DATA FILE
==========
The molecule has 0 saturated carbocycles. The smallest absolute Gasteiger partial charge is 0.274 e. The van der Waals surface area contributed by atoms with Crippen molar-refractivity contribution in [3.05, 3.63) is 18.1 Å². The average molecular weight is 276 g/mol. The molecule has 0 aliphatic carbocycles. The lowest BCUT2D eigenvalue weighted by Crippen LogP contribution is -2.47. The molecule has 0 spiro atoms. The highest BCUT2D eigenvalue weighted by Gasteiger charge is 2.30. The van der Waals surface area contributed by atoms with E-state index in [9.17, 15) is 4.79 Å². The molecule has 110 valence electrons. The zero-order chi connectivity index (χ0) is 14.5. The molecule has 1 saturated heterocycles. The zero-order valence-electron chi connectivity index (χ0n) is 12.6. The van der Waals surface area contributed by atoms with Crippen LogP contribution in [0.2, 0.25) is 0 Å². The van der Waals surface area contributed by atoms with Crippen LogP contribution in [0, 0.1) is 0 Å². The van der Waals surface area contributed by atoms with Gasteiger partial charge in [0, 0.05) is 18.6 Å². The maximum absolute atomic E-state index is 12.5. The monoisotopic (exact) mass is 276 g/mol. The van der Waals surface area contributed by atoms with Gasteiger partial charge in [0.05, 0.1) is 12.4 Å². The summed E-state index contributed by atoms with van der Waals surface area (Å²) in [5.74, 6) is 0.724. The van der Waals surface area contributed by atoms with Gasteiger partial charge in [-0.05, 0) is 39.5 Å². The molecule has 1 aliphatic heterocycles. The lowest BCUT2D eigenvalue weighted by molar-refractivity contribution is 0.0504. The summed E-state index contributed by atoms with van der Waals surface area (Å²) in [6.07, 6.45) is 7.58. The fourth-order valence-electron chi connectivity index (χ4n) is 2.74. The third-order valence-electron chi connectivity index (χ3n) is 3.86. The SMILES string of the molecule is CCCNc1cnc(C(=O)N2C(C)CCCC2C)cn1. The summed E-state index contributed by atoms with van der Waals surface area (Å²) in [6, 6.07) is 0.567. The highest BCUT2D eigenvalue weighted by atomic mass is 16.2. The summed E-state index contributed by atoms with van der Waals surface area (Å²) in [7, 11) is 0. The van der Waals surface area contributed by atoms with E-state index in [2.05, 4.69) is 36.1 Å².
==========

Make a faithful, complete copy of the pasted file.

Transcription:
The molecule has 0 saturated carbocycles. The smallest absolute Gasteiger partial charge is 0.274 e. The van der Waals surface area contributed by atoms with Crippen molar-refractivity contribution in [3.05, 3.63) is 18.1 Å². The average molecular weight is 276 g/mol. The molecule has 0 aliphatic carbocycles. The lowest BCUT2D eigenvalue weighted by Crippen LogP contribution is -2.47. The molecule has 0 spiro atoms. The highest BCUT2D eigenvalue weighted by Gasteiger charge is 2.30. The van der Waals surface area contributed by atoms with E-state index in [9.17, 15) is 4.79 Å². The molecule has 110 valence electrons. The zero-order chi connectivity index (χ0) is 14.5. The molecule has 1 saturated heterocycles. The zero-order valence-electron chi connectivity index (χ0n) is 12.6. The van der Waals surface area contributed by atoms with Crippen LogP contribution in [0.2, 0.25) is 0 Å². The van der Waals surface area contributed by atoms with Crippen LogP contribution in [0, 0.1) is 0 Å². The van der Waals surface area contributed by atoms with Gasteiger partial charge in [0, 0.05) is 18.6 Å². The maximum absolute atomic E-state index is 12.5. The monoisotopic (exact) mass is 276 g/mol. The van der Waals surface area contributed by atoms with Gasteiger partial charge in [0.05, 0.1) is 12.4 Å². The summed E-state index contributed by atoms with van der Waals surface area (Å²) in [5.74, 6) is 0.724. The van der Waals surface area contributed by atoms with Gasteiger partial charge in [-0.05, 0) is 39.5 Å². The molecule has 1 aliphatic heterocycles. The lowest BCUT2D eigenvalue weighted by molar-refractivity contribution is 0.0504. The summed E-state index contributed by atoms with van der Waals surface area (Å²) in [6.07, 6.45) is 7.58. The fourth-order valence-electron chi connectivity index (χ4n) is 2.74. The third-order valence-electron chi connectivity index (χ3n) is 3.86. The SMILES string of the molecule is CCCNc1cnc(C(=O)N2C(C)CCCC2C)cn1. The summed E-state index contributed by atoms with van der Waals surface area (Å²) in [6, 6.07) is 0.567. The highest BCUT2D eigenvalue weighted by atomic mass is 16.2. The summed E-state index contributed by atoms with van der Waals surface area (Å²) in [7, 11) is 0. The van der Waals surface area contributed by atoms with E-state index in [2.05, 4.69) is 36.1 Å².